Keen CMS Observations

Anil Varma of Refinery makes some intuitive points regarding success factors for implementation of a Content Management System in this white paper (Four success factors for a Content Management System).
As I frequently work with Extractable’s clients during the early stages of Content Management System evaluation, I strongly believe that understanding the business and user requirements driving such a purchase are paramount. Once we have a good understanding of those requirements, Extractable provides an objective point of reference for our clients, helping them to navigate the yet-to-consolidate Content Management System vendor market to select a solution best paired with their needs.






One response to “Keen CMS Observations”

  1. xiandharrelson Avatar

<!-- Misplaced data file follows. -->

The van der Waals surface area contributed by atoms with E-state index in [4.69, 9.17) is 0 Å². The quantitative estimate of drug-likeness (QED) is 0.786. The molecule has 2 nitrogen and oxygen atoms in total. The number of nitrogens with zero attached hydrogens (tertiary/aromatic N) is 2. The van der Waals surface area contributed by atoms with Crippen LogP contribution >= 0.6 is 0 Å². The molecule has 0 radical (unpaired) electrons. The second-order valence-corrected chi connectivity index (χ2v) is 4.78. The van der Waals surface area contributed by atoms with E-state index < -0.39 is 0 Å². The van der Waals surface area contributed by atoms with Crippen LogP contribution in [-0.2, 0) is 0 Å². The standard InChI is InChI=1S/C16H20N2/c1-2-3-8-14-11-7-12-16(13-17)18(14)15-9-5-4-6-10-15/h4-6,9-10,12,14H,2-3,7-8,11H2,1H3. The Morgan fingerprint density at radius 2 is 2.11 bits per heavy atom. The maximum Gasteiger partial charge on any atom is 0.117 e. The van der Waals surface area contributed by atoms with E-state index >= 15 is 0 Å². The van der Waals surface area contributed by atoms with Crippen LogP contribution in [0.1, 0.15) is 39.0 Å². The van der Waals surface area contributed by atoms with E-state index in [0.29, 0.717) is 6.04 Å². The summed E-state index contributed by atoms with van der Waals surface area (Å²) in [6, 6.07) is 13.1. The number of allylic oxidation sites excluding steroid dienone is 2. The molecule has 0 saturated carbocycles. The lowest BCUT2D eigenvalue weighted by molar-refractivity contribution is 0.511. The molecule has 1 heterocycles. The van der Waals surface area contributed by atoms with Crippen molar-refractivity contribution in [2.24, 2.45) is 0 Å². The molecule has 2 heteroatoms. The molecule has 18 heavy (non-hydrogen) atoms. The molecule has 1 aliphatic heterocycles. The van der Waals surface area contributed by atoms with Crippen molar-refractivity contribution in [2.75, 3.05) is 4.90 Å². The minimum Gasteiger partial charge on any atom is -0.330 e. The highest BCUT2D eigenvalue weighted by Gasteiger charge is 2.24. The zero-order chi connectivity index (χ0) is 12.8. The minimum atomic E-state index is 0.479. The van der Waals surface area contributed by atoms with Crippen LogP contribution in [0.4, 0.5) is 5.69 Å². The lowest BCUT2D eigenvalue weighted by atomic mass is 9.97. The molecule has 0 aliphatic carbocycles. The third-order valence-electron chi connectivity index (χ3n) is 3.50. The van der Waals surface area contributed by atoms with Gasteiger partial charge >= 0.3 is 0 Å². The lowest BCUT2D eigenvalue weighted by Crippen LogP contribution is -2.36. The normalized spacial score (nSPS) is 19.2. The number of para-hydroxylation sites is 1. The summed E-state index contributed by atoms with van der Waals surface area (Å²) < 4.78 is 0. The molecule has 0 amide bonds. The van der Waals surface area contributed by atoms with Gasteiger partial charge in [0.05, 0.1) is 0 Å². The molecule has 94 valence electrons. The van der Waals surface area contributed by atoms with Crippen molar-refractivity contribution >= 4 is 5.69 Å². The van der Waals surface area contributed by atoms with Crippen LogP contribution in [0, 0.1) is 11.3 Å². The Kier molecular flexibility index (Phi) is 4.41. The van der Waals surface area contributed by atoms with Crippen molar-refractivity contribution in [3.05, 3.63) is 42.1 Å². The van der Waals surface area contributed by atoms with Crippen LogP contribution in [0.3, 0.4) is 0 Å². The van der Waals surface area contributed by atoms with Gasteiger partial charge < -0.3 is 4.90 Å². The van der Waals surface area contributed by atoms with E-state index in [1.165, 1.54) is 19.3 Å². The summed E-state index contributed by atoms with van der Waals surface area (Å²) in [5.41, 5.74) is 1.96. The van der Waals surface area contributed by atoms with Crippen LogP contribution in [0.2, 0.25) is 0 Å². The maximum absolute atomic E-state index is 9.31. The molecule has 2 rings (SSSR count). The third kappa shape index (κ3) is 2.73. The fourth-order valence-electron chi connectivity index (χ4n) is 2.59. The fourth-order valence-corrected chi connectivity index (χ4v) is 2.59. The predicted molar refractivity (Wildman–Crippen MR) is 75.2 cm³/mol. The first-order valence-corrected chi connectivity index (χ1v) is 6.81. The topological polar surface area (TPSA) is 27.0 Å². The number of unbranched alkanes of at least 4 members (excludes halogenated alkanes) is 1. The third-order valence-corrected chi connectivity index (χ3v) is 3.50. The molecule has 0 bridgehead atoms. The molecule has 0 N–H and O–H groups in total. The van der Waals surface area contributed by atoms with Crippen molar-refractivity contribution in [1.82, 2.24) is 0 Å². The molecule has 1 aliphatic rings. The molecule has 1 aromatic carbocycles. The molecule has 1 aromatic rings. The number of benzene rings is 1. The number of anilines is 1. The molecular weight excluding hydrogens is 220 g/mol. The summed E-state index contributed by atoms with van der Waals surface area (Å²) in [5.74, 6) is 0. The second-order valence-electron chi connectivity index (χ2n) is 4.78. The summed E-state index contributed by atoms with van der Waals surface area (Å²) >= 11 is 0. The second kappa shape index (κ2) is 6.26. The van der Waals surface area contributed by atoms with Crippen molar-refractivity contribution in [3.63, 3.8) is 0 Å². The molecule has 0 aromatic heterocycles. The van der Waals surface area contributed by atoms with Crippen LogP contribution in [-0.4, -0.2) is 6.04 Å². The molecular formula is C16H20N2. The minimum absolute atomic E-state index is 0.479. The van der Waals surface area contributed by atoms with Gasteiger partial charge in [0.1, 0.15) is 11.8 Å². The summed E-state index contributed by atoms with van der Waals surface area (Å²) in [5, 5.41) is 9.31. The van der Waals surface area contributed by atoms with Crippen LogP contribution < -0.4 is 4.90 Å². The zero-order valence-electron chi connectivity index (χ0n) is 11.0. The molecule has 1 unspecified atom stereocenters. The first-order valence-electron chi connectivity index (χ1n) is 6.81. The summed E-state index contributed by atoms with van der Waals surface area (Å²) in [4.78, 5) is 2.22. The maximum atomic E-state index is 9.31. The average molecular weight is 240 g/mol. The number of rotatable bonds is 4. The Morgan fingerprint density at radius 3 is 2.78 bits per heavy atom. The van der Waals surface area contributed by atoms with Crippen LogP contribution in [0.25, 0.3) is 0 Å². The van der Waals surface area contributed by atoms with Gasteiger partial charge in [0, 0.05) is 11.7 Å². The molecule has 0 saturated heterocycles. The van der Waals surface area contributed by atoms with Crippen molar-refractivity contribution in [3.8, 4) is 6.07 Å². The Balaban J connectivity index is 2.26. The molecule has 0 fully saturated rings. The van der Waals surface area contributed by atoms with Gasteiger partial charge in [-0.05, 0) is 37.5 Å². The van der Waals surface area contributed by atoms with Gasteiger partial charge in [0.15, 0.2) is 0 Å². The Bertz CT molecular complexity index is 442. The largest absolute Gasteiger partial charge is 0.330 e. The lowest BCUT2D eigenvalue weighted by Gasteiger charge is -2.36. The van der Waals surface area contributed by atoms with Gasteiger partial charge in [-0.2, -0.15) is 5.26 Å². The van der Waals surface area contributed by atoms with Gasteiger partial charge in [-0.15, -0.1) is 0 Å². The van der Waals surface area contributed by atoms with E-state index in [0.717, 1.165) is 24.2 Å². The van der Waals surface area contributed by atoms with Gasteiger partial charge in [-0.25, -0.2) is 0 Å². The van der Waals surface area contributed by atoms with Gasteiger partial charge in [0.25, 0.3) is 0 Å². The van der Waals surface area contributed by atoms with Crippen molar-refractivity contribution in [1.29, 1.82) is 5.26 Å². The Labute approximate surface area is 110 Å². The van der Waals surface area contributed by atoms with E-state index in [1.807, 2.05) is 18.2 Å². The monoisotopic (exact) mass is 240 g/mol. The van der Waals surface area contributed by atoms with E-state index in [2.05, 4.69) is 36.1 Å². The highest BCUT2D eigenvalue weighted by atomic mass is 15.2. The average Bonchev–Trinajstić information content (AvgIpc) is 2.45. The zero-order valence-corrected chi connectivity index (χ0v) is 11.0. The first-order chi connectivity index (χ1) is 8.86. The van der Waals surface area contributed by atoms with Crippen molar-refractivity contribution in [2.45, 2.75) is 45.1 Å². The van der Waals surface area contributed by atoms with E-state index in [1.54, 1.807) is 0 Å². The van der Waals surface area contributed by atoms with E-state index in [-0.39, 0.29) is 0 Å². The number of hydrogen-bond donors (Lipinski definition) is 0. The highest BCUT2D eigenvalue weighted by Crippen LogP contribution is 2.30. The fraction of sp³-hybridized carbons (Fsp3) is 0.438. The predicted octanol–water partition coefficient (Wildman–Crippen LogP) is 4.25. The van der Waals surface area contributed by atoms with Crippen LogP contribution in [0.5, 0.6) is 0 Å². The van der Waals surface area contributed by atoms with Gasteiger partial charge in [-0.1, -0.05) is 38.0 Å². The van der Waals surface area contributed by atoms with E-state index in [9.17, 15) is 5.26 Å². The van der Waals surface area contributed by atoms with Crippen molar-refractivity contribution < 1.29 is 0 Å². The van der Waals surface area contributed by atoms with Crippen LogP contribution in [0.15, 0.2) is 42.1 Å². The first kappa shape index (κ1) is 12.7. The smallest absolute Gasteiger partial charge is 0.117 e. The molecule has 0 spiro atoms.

I especially like the below comment. In all of the years that I’ve been working with CMS software, getting the business owners to refine their expectations is always the hardest part. It’s common that they know that a CMS can “do it all” and therefore they want a build that uses every aspect of the large, expensive swiss army knife.

    A common risk with implementing an enterprise-wide WCM system is in overanalyzing the requirements, which can lead to complex functional requirements. Since each business function manages content differently, workflows are created with complex processes to cover all scenarios. Complex scenarios for content creation, content approval and content publishing include exception conditions that require extensive customization of the tool prior to implementation. A large corporation that fell into this trap had automated escalation built into the tool if certain content was not approved within a predefined number of days. Within a few days of the system implementation, many C-level executives were being bombarded with email about how content was not approved and needed escalation. Needless to say, the workflow rules were changed shortly thereafter. This risk can be avoided by keeping the requirements simple and focusing on the least common denominator rule set.